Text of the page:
What you need to know - and do
Since 2015, the Fair Trading Act has included protections for consumers against the inclusion of unfair contract terms in standard form consumer contracts (UCT Regime).
In August, Parliament extended this UCT Regime to include standard form contracts between businesses operating in trade, where the expectation is that the value of the contract will be $250,000 or less in any 12 month period.
These contracts are referred to as Small Trade Contracts in the legislation, and from 16 August 2022, any unfair contract terms in these contracts may be declared to be unfair, and be unenforceable.
In this article, we
provide a brief overview of the UCT regime;
discuss the contracts that will be affected;
look at what types of clauses are unfair; and
offer guidance on what your family business needs to do to comply.
What is the UCT regime?
If you deal with consumer contracts, you will likely be familiar with the existing UCT Regime. For simplicity, Parliament has decided to apply this existing framework to Small Trade Contracts (for now, at least).
The UCT Regime allows the Commerce Commission to apply to the Courts to have terms in standard form contracts declared to be ‘unfair’, and therefore unenforceable.
The test for unfairness is if the term:
would cause significant imbalance in the parties’ rights and obligations;
is not reasonably necessary to protect the legitimate interests of the party who benefits from it; and
would cause detriment to the other party.
This causes two main concerns for businesses:
terms being set aside; and
MBIE has signalled that it expects to strengthen the enforcement of the UCT Regime in the future, through a further set of amendments to the Fair Trading Act. Australia is also currently in the process of strengthening its own enforcement regime in relation to unfair contract terms, with proposed reforms which will (if enacted) make it unlawful to enter into a contract with an unfair contract term, and expose the party relying on the unfair contract term to serious civil penalties.
What contracts will be affected?
If you use standard form contracts in the course of your business, you will need to review whether they will come within the scope of the UCT Regime. In setting the threshold of $250,000 (including GST) in a 12 month period for Small Trade Contracts, Parliament has cast the net relatively wide, with the aim of “tightening the screws on unfair and dishonest business activity” (David Clark, Minister of Commerce and Consumer Affairs).
A wide range of contracts will fall into the definition of Small Trade Contracts, including supply and procurement contracts, franchise agreements, and independent contractor agreements – provided they meet the key criteria below:
What types of clauses are unfair?
The Fair Trading Act specifies that the following terms cannot be unfair:
a term that defines the main subject matter of the contract;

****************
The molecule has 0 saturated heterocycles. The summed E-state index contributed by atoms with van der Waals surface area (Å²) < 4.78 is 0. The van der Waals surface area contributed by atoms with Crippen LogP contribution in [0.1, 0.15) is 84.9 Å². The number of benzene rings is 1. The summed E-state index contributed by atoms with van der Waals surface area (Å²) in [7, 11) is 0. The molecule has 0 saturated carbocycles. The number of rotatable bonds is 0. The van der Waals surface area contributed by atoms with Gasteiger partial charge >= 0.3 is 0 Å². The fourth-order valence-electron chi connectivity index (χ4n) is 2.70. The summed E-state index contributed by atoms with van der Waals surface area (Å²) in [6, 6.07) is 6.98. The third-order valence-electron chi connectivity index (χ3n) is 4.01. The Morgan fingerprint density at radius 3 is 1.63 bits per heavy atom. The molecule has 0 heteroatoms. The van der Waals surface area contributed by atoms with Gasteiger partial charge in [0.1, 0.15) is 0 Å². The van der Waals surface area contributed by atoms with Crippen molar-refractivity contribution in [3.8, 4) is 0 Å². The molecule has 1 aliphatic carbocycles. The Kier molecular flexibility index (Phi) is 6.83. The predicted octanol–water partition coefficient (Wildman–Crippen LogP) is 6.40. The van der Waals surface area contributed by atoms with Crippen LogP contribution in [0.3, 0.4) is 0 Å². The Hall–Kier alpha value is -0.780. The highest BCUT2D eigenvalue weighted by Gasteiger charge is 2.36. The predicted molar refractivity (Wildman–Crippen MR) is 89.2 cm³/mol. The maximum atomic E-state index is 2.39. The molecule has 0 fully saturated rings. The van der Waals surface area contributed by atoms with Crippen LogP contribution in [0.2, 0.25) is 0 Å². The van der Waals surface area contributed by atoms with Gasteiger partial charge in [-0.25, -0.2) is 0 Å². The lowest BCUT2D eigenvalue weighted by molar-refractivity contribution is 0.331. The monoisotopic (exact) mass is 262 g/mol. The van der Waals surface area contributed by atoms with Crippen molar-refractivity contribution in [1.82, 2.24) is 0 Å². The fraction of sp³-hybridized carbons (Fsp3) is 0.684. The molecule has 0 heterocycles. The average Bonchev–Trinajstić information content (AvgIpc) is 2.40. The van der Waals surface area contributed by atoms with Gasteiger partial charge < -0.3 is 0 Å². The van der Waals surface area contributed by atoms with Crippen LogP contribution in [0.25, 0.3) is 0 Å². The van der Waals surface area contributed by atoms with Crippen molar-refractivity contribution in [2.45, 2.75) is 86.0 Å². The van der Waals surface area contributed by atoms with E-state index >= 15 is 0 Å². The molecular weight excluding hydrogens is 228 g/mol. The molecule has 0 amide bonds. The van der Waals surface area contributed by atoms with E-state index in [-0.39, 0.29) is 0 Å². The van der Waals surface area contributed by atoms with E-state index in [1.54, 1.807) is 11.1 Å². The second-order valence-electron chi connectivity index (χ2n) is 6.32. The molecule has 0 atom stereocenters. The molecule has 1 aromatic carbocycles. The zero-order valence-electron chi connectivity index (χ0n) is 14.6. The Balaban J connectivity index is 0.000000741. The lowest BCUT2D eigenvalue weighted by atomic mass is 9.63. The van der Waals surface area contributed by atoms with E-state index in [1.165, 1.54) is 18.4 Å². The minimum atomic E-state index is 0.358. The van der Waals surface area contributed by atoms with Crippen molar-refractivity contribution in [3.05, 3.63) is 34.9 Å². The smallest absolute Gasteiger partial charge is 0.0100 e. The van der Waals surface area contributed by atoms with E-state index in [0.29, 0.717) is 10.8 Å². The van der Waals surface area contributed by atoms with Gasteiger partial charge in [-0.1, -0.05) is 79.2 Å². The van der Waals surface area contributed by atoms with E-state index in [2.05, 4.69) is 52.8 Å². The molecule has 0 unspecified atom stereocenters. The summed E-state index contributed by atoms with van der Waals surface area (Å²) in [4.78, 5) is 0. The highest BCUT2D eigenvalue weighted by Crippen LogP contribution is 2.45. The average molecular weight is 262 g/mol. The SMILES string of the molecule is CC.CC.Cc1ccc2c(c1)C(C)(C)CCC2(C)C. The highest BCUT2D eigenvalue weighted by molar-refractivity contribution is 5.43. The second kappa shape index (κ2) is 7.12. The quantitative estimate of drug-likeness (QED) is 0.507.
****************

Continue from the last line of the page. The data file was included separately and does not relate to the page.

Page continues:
a term that sets the upfront price payable under the contract; and
a term that is expressly permitted by law.
The Fair Trading Act also includes a ‘grey list’ of terms that might be unfair. This list, and experience from Australia, indicates that the key types of clauses that might be unfair include terms that:
allow one party to unilaterally vary the contract;
place risk on a party for events outside of their control;
penalise one party (but not the other) for a breach of the contract;
allow termination for non-material breaches (or complicated termination provisions)
limit a party’s ability to terminate the contract (for example, by imposing high termination fees); and
allow one party to vary the upfront price payable under the contract, without giving the other party the right to terminate.
The above list includes examples only – whether or not a term is unfair will need to be determined in the context of each contract. In addition to the above, having a contract that is written in clear, understandable language will become increasingly important.
When will the UCT regime apply to small trade contracts?
The UCT Regime will apply:
to all new Small Trade Contracts entered into from 16 August 2022; and
to Small Trade Contracts entered into before 16 August 2022, only when they are next varied or extended after that date.
What should your business do?
As stated above, we consider that many standard form agreements used day to day by family businesses will fall within the net cast by the UCT Regime.
We recommend that you:
For further help?
Jackson Russell will continue to monitor any guidance issued by the Commerce Commission over the next few months, and will update our website with guidance material to help your business prepare. To ensure you don’t miss an update, you can sign up for email notifications here.
If you would like specific advice relevant to the impact of the UCT Regime on your contracts, or you have any questions, please get in touch with the contacts below.
Disclaimer: The information contained in this document is a general overview and is not legal advice. It is important that you seek legal advice that is specific to your circumstances.